The Turkish Parliament on Wednesday approved mandate allowing troops to be deployed to Turkish military base in Qatar.
The parliament was expected to fast-track the draft bill, officials from the ruling Justice and Development Party (AK Party) and the opposition Nationalist Movement Party (MHP) said.
The move appears to support the Gulf Arab country as it faces diplomatic and trade isolation from some of the biggest Middle Eastern powers. Saudi Arabia, Egypt, the United Arab Emirates (UAE) and Bahrain severed relations with Doha and closed their airspace to commercial flights on Monday, charging it with financing militant groups.
Qatar vehemently denies the accusations. It is the worst split between powerful Arab states in decades.
President Recep Tayyip Erdoğan has criticized the Arab states' move, saying isolating Qatar and imposing sanctions will not resolve any problems and adding that Ankara will do everything in its power to help end the crisis.
Turkey has maintained good relations with Qatar as well as several of its Gulf Arab neighbors. Turkey and Qatar have both provided support for the Muslim Brotherhood in Egypt and backed opposition fighting to overthrow Syria's Bashar al-Assad.
Lawmakers from the AK Party have proposed debating two pieces of legislation: allowing Turkish troops to be deployed in Qatar and approving an accord between the two countries on military training cooperation, AK Party and MHP officials said. The second agreement would enable Turkish gendarmerie forces to train Qatari gendarmerie forces in Qatar.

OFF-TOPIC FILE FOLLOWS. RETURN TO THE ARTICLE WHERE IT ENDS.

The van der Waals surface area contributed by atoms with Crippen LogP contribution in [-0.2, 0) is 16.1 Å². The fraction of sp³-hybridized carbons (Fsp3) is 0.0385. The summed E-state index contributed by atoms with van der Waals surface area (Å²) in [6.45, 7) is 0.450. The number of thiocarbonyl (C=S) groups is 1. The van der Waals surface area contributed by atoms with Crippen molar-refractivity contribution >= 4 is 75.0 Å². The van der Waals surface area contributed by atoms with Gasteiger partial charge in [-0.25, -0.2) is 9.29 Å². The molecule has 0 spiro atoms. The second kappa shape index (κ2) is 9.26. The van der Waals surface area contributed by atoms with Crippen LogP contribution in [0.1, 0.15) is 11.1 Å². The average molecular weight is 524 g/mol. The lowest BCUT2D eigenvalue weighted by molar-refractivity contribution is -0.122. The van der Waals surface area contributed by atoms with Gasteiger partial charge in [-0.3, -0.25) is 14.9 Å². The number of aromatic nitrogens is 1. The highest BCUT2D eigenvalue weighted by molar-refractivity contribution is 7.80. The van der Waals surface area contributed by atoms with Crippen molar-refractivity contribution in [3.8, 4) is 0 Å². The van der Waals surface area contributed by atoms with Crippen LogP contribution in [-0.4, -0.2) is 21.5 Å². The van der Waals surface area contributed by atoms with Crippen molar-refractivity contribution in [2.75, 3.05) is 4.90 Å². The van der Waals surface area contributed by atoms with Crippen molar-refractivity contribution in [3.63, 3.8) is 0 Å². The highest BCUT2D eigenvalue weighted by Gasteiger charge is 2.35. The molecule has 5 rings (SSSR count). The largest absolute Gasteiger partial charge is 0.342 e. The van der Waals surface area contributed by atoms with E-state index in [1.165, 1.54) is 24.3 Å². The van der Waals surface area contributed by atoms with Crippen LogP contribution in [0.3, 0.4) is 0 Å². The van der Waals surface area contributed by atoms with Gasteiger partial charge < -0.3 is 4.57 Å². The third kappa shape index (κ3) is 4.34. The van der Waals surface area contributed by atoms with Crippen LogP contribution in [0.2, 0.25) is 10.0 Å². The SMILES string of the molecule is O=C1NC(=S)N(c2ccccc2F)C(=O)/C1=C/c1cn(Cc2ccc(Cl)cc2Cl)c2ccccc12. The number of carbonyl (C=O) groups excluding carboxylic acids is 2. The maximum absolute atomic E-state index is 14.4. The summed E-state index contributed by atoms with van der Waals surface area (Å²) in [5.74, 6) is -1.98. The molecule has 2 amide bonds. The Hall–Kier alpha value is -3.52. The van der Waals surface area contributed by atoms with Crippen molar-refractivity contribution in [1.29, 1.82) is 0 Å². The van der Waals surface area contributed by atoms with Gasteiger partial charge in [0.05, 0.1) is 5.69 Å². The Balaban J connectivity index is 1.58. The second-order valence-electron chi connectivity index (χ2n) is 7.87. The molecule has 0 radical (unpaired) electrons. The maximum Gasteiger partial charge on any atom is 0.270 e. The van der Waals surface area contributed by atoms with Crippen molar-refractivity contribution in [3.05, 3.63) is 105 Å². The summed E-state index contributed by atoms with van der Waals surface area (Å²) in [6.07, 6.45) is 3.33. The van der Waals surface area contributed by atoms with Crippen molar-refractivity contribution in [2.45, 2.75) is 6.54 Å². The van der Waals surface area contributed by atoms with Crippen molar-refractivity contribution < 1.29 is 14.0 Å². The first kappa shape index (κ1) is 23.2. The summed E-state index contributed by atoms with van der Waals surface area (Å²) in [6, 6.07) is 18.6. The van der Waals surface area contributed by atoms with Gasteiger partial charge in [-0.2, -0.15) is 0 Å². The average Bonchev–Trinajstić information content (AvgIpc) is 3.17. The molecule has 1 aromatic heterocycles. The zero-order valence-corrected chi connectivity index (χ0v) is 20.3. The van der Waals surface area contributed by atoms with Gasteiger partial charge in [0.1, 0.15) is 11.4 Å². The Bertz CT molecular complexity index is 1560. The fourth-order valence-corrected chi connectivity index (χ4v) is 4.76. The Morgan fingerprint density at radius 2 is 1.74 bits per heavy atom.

Both draft bills, which were drawn up before the spat between Qatar and its Arab neighbors erupted, are expected to be approved by the Ankara parliament later on Wednesday.
Turkey set up a military base in Qatar, its first such installation in the Middle East, as part of an agreement signed in 2014. In 2016 Ahmet Davutoğlu, then Turkish prime minister, visited the base where 150 troops have already been stationed.
In an interview with Reuters in late 2015, Ahmet Demirok, Turkey's ambassador to Qatar at the time, said 3,000 ground troops would eventually be deployed at the base, planned to serve primarily as a venue for joint training exercises.
The Turkish parliament will go into recess prior to the Ramadan feast and continue to be on hold until Sept. 12.
However, Turkish deputies will hold an extraordinary meeting on July 15 to mark the first anniversary of Gülenist Terror Group's (FETÖ) defeated coup.
Led by U.S.-based Fetullah Gülen, FETÖ is believed to have organized last July's attempted military takeover in Turkey, which left 250 people killed and nearly 2,200 injured.
The deputies will also debate a draft law titled "Development of Industry and Support for Production" comprising 90 articles until the recess begins.
The draft law stops industries from operating within a 3-kilometer (1.9-mile) radius of olive groves in the interest of keeping the environment safe.
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